A campaigner called on councillors to close the dog track in Hove but was told that they did not have the power.
Animal rights campaigner Sarah Whitehead presented a petition with more than 9,000 signatures electronically and 2,000 on paper to a virtual meeting of Brighton and Hove City Council.
She asked councillors to revoke Coral’s licence to operate the Greyhound Stadium, in Nevill Road, Hove, at a meeting of the full council this evening.
Ms Whitehead spoke on behalf of the Close Hove Dog Track campaign, criticising the sport and saying that many of the 10,000 dogs that retired from racing were not rehomed but destroyed.
She also criticised the admission of children into the stadium when they were not allowed into betting shops.
Ms Whitehead said: “Greyhounds are bred purely for racing. They are not classed as dogs but as livestock by DEFRA (the Department for Environment, Food and Rural Affairs).
“Right from the start, they’re bred for exploitation. Forty-eight per cent of dogs are put to sleep as puppies not making the grade.”
Ms Whitehead, who has protested outside the stadium since 2018, was fined £700 and ordered to pay £500 costs and a victim surcharge of £120 for shouting abuse at race-goers at a hearing at Horsham Magistrates’ Court on Wednesday 9 December.
Green councillor Elaine Hills responded to the petition on behalf of the administration. She said that the council did not have the power to close the track.
She said while she would like to see an end to greyhound racing in Hove, the council did not license the stadium, only the bars selling alcohol inside.
Councillor Hills said: “As you say in the petition, thousands of dogs are deemed surplus to the industry’s requirements every year – retired racing dogs and young dogs that didn’t make the grade.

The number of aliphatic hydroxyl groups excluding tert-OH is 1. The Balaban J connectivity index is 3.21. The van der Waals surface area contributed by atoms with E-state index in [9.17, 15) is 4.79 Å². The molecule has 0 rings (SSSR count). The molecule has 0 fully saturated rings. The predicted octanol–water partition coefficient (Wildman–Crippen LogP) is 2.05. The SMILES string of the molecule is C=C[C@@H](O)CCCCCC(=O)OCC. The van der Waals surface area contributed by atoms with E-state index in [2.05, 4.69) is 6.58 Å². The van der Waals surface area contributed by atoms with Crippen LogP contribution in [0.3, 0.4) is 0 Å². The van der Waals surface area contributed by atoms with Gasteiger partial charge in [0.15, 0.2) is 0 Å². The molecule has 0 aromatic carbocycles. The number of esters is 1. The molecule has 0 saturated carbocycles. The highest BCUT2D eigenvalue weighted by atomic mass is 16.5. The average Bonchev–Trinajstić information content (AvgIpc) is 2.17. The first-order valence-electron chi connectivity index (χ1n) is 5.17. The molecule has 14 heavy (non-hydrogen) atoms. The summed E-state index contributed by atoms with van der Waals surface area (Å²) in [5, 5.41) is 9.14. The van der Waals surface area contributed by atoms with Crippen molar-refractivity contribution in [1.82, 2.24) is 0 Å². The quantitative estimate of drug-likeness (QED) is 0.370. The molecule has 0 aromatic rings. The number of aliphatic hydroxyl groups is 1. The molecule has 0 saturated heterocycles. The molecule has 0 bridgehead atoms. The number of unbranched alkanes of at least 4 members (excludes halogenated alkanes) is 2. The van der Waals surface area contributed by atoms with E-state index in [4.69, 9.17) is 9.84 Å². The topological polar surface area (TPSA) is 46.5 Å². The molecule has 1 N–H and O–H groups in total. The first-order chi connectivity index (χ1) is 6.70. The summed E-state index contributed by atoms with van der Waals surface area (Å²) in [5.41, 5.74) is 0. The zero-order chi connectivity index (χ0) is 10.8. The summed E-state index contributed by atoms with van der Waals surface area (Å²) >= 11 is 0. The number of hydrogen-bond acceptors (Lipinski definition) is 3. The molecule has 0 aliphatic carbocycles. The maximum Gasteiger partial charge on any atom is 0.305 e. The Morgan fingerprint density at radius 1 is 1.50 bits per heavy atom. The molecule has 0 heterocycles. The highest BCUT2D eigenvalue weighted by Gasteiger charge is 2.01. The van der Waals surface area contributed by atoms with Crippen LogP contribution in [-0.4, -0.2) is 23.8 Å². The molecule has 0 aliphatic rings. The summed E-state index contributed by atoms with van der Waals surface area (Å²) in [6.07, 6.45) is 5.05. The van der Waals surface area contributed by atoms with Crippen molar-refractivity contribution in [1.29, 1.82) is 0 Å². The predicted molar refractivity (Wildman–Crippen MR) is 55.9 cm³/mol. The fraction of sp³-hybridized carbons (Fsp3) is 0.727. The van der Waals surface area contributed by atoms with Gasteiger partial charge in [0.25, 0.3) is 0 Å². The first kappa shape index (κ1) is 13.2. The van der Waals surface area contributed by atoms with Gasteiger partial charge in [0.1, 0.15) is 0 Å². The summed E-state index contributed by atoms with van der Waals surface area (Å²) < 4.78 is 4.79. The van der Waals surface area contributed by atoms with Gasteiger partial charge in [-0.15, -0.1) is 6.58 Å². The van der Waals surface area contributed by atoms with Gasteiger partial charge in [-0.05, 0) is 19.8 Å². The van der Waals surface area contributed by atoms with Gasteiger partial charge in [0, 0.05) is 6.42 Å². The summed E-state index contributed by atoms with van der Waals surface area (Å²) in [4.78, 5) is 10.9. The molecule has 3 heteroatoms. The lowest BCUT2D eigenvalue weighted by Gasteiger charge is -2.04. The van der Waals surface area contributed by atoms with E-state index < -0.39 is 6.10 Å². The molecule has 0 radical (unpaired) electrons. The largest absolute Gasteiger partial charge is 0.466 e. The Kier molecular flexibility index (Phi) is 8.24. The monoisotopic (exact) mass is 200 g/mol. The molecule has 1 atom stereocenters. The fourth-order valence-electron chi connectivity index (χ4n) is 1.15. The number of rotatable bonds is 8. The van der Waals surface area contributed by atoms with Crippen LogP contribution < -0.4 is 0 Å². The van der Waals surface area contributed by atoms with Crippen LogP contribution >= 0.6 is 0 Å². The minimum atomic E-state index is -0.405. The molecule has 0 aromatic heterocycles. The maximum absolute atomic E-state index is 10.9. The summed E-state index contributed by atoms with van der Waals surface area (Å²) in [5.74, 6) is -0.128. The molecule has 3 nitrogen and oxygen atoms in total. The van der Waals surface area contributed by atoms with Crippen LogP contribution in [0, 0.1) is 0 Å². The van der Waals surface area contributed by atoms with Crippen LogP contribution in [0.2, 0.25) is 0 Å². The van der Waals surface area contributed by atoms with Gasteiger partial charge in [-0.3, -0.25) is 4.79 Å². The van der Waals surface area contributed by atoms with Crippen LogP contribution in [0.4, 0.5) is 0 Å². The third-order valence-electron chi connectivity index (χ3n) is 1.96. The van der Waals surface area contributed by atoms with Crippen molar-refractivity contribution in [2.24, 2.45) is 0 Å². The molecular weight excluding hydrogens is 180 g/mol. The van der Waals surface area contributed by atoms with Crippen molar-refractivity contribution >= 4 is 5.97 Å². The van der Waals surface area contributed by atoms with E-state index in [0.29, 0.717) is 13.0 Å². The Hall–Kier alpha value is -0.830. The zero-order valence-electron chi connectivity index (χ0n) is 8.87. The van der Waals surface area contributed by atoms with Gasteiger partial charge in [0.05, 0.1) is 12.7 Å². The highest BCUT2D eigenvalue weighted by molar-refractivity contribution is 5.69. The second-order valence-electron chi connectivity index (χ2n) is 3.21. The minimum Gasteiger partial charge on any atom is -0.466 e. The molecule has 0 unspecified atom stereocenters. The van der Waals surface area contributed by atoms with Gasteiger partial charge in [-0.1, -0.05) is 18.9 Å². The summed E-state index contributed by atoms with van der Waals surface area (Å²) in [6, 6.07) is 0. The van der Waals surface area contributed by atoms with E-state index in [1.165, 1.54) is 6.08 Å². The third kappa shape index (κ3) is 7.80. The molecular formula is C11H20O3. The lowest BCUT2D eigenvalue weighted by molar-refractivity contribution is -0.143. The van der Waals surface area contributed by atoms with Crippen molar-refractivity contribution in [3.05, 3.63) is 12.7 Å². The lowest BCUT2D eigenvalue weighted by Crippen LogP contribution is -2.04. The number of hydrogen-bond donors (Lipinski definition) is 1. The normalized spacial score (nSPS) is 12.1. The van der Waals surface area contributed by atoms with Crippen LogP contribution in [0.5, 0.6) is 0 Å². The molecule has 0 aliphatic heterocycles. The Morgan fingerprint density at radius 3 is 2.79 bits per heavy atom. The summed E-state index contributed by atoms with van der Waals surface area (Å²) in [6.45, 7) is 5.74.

“And it’s left to charities to rehome many of these unfortunate animals – and they’re the lucky ones.
“Many others are killed or sold to countries where there are few or no animal welfare laws to protect them.
“So I am very much behind the sentiment of this petition, for greyhound racing to stop.
“However, regarding the request of the petition to revoke Coral’s licence, there is no licence to revoke as such.”
Coral owns the site and the Greyhound Board of Great Britain governs animal welfare standards.
Conservative councillor Vanessa Brown, who represents Hove Park ward, which includes the dog track, said that she was not “a lover” of greyhound racing but the council could not control a private enterprise.
She criticised campaigners for shouting abuse through megaphones aimed at race-goers because it affected people who live near by.
Councillor Brown said: “Some of my elderly residents, and those with young children, are frightened to go out of their houses when the demos are taking place as many of them have been verbally abused.
“The police have to attend these demonstrations, taking them away from other vital work.”
Councillor Brown also cited the criminal conviction of a protester for hurling abuse at people outside the stadium.
Labour councillor Jackie O’Quinn said that she agreed with the protesters’ position.
She said: “Attitudes have changed considerably regarding animal welfare in the last 100 years and there are deep concerns now about the welfare of greyhounds involved in this sport.
“Those concerns are shared in such countries as Australia and America where legislation has been brought in to improve the welfare of racing greyhounds.”
Councillor O’Quinn said that the Greyhound Board of Great Britain needed to address the “avoidable and unnecessary deaths” in the sport.
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